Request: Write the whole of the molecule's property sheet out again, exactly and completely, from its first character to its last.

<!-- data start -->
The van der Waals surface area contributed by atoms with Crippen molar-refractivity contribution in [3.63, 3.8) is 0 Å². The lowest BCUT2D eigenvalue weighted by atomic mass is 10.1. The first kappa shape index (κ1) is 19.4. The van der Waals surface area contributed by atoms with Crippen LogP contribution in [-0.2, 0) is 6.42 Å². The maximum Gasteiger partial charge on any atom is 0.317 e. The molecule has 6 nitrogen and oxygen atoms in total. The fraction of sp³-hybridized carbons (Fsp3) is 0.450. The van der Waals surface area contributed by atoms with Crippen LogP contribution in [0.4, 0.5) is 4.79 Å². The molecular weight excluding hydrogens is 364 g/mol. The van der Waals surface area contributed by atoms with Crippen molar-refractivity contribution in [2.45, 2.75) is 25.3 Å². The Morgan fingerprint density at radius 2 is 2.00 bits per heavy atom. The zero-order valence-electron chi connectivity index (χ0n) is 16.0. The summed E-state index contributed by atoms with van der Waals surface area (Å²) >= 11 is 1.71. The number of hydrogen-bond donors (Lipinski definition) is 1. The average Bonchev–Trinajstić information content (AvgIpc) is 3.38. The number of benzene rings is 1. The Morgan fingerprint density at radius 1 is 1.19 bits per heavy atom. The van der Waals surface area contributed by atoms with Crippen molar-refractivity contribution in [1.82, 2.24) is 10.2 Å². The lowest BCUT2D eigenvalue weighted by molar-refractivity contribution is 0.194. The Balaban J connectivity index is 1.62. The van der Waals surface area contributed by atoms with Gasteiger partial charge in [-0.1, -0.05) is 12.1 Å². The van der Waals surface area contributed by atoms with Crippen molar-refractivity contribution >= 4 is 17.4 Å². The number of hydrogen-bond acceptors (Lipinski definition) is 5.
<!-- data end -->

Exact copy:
The van der Waals surface area contributed by atoms with Crippen molar-refractivity contribution in [3.63, 3.8) is 0 Å². The lowest BCUT2D eigenvalue weighted by atomic mass is 10.1. The first kappa shape index (κ1) is 19.4. The van der Waals surface area contributed by atoms with Crippen LogP contribution in [-0.2, 0) is 6.42 Å². The maximum Gasteiger partial charge on any atom is 0.317 e. The molecule has 6 nitrogen and oxygen atoms in total. The fraction of sp³-hybridized carbons (Fsp3) is 0.450. The van der Waals surface area contributed by atoms with Crippen LogP contribution in [0.4, 0.5) is 4.79 Å². The molecular weight excluding hydrogens is 364 g/mol. The van der Waals surface area contributed by atoms with Crippen molar-refractivity contribution in [2.45, 2.75) is 25.3 Å². The Morgan fingerprint density at radius 2 is 2.00 bits per heavy atom. The zero-order valence-electron chi connectivity index (χ0n) is 16.0. The summed E-state index contributed by atoms with van der Waals surface area (Å²) >= 11 is 1.71. The number of hydrogen-bond donors (Lipinski definition) is 1. The average Bonchev–Trinajstić information content (AvgIpc) is 3.38. The number of benzene rings is 1. The Morgan fingerprint density at radius 1 is 1.19 bits per heavy atom. The van der Waals surface area contributed by atoms with Crippen molar-refractivity contribution in [1.82, 2.24) is 10.2 Å². The lowest BCUT2D eigenvalue weighted by molar-refractivity contribution is 0.194. The Balaban J connectivity index is 1.62. The van der Waals surface area contributed by atoms with Gasteiger partial charge in [-0.1, -0.05) is 12.1 Å². The van der Waals surface area contributed by atoms with Crippen molar-refractivity contribution >= 4 is 17.4 Å². The number of hydrogen-bond acceptors (Lipinski definition) is 5.